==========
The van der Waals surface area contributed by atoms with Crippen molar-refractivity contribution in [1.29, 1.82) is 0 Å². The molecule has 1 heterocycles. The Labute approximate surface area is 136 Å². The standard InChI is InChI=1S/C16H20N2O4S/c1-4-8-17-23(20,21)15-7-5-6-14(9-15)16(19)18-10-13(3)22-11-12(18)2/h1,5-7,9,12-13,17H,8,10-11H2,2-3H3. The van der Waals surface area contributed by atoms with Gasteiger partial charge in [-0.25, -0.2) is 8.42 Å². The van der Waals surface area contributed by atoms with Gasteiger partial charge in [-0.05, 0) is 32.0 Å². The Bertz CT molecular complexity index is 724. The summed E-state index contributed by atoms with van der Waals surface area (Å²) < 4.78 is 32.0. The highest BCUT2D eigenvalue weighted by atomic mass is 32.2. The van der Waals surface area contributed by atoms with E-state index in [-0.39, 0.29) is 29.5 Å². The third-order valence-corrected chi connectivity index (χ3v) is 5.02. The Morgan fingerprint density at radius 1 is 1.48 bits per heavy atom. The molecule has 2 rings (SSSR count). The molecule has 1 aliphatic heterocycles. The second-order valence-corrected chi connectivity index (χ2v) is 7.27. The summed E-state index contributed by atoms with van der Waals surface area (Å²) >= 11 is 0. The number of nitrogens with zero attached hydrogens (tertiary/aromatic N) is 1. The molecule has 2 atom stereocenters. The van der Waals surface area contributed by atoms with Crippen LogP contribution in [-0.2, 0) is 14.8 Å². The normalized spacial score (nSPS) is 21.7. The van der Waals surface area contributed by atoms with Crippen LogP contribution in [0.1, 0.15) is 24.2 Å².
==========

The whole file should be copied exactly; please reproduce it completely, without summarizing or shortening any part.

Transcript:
The van der Waals surface area contributed by atoms with Crippen molar-refractivity contribution in [1.29, 1.82) is 0 Å². The molecule has 1 heterocycles. The Labute approximate surface area is 136 Å². The standard InChI is InChI=1S/C16H20N2O4S/c1-4-8-17-23(20,21)15-7-5-6-14(9-15)16(19)18-10-13(3)22-11-12(18)2/h1,5-7,9,12-13,17H,8,10-11H2,2-3H3. The van der Waals surface area contributed by atoms with Gasteiger partial charge in [-0.25, -0.2) is 8.42 Å². The van der Waals surface area contributed by atoms with Gasteiger partial charge in [-0.05, 0) is 32.0 Å². The Bertz CT molecular complexity index is 724. The summed E-state index contributed by atoms with van der Waals surface area (Å²) < 4.78 is 32.0. The highest BCUT2D eigenvalue weighted by atomic mass is 32.2. The van der Waals surface area contributed by atoms with E-state index in [-0.39, 0.29) is 29.5 Å². The third-order valence-corrected chi connectivity index (χ3v) is 5.02. The Morgan fingerprint density at radius 1 is 1.48 bits per heavy atom. The molecule has 2 rings (SSSR count). The molecule has 1 aliphatic heterocycles. The second-order valence-corrected chi connectivity index (χ2v) is 7.27. The summed E-state index contributed by atoms with van der Waals surface area (Å²) >= 11 is 0. The number of nitrogens with zero attached hydrogens (tertiary/aromatic N) is 1. The molecule has 2 atom stereocenters. The van der Waals surface area contributed by atoms with Crippen LogP contribution in [-0.2, 0) is 14.8 Å². The normalized spacial score (nSPS) is 21.7. The van der Waals surface area contributed by atoms with Crippen LogP contribution in [0.1, 0.15) is 24.2 Å².